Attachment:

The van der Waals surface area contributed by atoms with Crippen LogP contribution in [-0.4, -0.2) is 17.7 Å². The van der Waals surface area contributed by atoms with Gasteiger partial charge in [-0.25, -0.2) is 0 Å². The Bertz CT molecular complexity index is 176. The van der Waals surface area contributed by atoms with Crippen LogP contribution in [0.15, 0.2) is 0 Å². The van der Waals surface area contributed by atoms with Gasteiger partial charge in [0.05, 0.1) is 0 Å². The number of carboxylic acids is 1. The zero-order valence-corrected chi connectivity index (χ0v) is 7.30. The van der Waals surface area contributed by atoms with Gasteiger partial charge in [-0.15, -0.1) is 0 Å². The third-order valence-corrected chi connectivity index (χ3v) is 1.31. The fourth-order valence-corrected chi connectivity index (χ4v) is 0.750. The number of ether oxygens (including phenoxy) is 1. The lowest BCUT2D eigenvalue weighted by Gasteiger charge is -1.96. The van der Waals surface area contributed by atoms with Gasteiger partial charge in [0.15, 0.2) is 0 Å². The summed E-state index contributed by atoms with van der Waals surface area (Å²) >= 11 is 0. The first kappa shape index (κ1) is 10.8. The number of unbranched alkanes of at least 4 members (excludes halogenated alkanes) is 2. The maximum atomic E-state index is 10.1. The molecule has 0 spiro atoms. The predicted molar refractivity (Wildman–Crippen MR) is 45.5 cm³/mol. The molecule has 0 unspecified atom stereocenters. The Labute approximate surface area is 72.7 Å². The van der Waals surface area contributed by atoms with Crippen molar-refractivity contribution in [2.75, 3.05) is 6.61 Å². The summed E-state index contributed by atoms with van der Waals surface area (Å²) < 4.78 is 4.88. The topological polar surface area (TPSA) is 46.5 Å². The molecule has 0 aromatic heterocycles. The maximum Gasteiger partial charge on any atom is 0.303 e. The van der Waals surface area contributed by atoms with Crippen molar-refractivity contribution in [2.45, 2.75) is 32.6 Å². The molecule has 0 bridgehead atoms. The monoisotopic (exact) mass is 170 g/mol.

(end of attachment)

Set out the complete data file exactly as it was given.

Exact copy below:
The van der Waals surface area contributed by atoms with Crippen LogP contribution in [-0.4, -0.2) is 17.7 Å². The van der Waals surface area contributed by atoms with Gasteiger partial charge in [-0.25, -0.2) is 0 Å². The Bertz CT molecular complexity index is 176. The van der Waals surface area contributed by atoms with Crippen LogP contribution in [0.15, 0.2) is 0 Å². The van der Waals surface area contributed by atoms with Gasteiger partial charge in [0.05, 0.1) is 0 Å². The number of carboxylic acids is 1. The zero-order valence-corrected chi connectivity index (χ0v) is 7.30. The van der Waals surface area contributed by atoms with Gasteiger partial charge in [-0.15, -0.1) is 0 Å². The third-order valence-corrected chi connectivity index (χ3v) is 1.31. The fourth-order valence-corrected chi connectivity index (χ4v) is 0.750. The number of ether oxygens (including phenoxy) is 1. The lowest BCUT2D eigenvalue weighted by Gasteiger charge is -1.96. The van der Waals surface area contributed by atoms with Gasteiger partial charge in [0.15, 0.2) is 0 Å². The summed E-state index contributed by atoms with van der Waals surface area (Å²) >= 11 is 0. The first kappa shape index (κ1) is 10.8. The number of unbranched alkanes of at least 4 members (excludes halogenated alkanes) is 2. The maximum atomic E-state index is 10.1. The molecule has 0 spiro atoms. The predicted molar refractivity (Wildman–Crippen MR) is 45.5 cm³/mol. The molecule has 0 unspecified atom stereocenters. The Labute approximate surface area is 72.7 Å². The van der Waals surface area contributed by atoms with Crippen molar-refractivity contribution in [2.75, 3.05) is 6.61 Å². The summed E-state index contributed by atoms with van der Waals surface area (Å²) < 4.78 is 4.88. The topological polar surface area (TPSA) is 46.5 Å². The molecule has 0 aromatic heterocycles. The maximum Gasteiger partial charge on any atom is 0.303 e. The van der Waals surface area contributed by atoms with Crippen molar-refractivity contribution in [2.45, 2.75) is 32.6 Å². The molecule has 0 bridgehead atoms. The monoisotopic (exact) mass is 170 g/mol.